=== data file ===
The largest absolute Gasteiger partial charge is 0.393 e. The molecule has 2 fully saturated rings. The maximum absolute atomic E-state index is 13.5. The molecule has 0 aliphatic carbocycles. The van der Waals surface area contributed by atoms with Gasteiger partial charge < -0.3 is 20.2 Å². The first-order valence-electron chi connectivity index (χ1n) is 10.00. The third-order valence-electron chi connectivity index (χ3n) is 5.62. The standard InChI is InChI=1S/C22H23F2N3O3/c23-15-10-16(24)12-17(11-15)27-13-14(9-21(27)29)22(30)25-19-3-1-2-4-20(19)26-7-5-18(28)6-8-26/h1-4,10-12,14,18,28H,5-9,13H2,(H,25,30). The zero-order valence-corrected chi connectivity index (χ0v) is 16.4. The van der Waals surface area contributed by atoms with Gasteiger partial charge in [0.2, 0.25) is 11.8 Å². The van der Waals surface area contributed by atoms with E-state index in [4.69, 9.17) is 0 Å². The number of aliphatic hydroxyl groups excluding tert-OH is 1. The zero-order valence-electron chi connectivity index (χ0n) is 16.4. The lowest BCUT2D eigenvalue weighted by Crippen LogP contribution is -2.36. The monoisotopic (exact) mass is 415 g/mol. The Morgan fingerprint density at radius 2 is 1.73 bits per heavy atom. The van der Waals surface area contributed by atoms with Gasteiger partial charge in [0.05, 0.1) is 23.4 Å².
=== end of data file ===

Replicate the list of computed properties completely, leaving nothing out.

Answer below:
The largest absolute Gasteiger partial charge is 0.393 e. The molecule has 2 fully saturated rings. The maximum absolute atomic E-state index is 13.5. The molecule has 0 aliphatic carbocycles. The van der Waals surface area contributed by atoms with Gasteiger partial charge < -0.3 is 20.2 Å². The first-order valence-electron chi connectivity index (χ1n) is 10.00. The third-order valence-electron chi connectivity index (χ3n) is 5.62. The standard InChI is InChI=1S/C22H23F2N3O3/c23-15-10-16(24)12-17(11-15)27-13-14(9-21(27)29)22(30)25-19-3-1-2-4-20(19)26-7-5-18(28)6-8-26/h1-4,10-12,14,18,28H,5-9,13H2,(H,25,30). The zero-order valence-corrected chi connectivity index (χ0v) is 16.4. The van der Waals surface area contributed by atoms with Gasteiger partial charge in [0.2, 0.25) is 11.8 Å². The van der Waals surface area contributed by atoms with E-state index in [4.69, 9.17) is 0 Å². The number of aliphatic hydroxyl groups excluding tert-OH is 1. The zero-order valence-electron chi connectivity index (χ0n) is 16.4. The lowest BCUT2D eigenvalue weighted by Crippen LogP contribution is -2.36. The monoisotopic (exact) mass is 415 g/mol. The Morgan fingerprint density at radius 2 is 1.73 bits per heavy atom. The van der Waals surface area contributed by atoms with Gasteiger partial charge in [0.05, 0.1) is 23.4 Å².